The good news is that wolf worms in cats are fairly rare. The bad news is that if your cat is invaded by a wolf worm, formally known as a cuterebra, it's one of the most disgusting things you might ever see. Imagine a hole on your cat, out of which emerges a large worm. In reality, it's a botfly larva. Your vet must treat a cuterebra infestation, since it's imperative to remove the entire larva from your cat's body.
Cuterebra in Cats
Female botflies lay eggs near nests of the principal hosts, generally rabbits or rodents. Felines aren't primary hosts for the cuterebra, but outdoor cats can pick up the parasite while checking out the living spaces of wild creatures. The larvae enter the cat's body through orifices or wounds, not via skin penetration. The best way to prevent cuterebra transmission to cats is by keeping them indoors.
If your cat develops a large, cyst-like lump on his head or neck, seek veterinary care. Although the lump can appear in other areas, it's uncommon. You'll see a small hole in the lump -- that's how the larva get air. You might spot movement within the lump. If your cat can reach the growth, you'll notice him constantly grooming the area. Pus might come out of the hole, the result of a secondary infection. If untreated, the larva comes out of the hole approximately 30 days after infesting the cat.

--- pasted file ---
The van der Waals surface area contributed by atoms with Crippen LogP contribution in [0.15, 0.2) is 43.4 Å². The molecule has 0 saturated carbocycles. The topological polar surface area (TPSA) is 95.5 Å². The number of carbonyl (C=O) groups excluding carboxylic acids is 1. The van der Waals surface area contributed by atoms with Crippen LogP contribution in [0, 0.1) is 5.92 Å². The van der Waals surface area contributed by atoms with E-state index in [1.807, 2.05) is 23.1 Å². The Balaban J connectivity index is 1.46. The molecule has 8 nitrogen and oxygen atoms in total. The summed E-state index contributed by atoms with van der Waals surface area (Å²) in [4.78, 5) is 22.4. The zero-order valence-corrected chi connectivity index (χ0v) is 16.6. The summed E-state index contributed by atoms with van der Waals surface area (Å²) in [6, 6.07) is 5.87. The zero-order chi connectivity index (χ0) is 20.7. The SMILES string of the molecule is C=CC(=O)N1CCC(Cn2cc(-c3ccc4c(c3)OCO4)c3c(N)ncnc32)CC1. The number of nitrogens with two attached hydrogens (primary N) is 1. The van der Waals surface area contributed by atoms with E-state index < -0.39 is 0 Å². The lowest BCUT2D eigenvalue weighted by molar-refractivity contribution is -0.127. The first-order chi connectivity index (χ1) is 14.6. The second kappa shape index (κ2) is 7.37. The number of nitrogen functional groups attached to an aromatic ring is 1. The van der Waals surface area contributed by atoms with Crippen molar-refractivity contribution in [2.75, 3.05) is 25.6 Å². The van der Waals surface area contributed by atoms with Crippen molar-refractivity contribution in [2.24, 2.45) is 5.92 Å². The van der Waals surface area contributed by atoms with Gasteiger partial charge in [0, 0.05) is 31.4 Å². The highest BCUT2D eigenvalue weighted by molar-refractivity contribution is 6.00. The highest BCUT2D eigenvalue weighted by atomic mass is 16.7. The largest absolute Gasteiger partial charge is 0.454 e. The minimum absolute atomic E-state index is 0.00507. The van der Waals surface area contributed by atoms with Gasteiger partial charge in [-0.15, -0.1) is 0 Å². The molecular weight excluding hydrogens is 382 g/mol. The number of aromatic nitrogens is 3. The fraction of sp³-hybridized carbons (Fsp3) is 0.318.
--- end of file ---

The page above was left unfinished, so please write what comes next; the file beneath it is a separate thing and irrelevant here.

After identifying the lump as cuterebra, your vet will remove the larva using forceps. The larva isn't necessarily easy to remove -- it retreats from the forceps and must be fished out. It's important to seek professional help to remove the larva rather than doing it yourself because any part of the larva left behind can result in a severe bodily reaction in the cat. After the larva is gone, your vet will flush out the site and remove any unhealthy tissue. It can take some time for the wound to heal. Your vet might prescribe antibiotics for your cat.
While most cats recover promptly from a cuterebra infestation, it can prove fatal if the larva migrates to the brain. Cats with larva in the brain develop neurological problems, including vision loss, circling, head tilt, behavioral changes and seizures. The larva might attempt to exit through the nose, resulting in breathing issues. Since the neurological symptoms resemble other disorders, your vet must perform magnetic resonance imaging on the animal's brain. If the brain damage is extensive, your vet will recommend euthanization. If caught when symptoms first begin, your vet can administer medication to kill the cuterebra. Some cats might fully recover, while others will continue to experience neurological problems.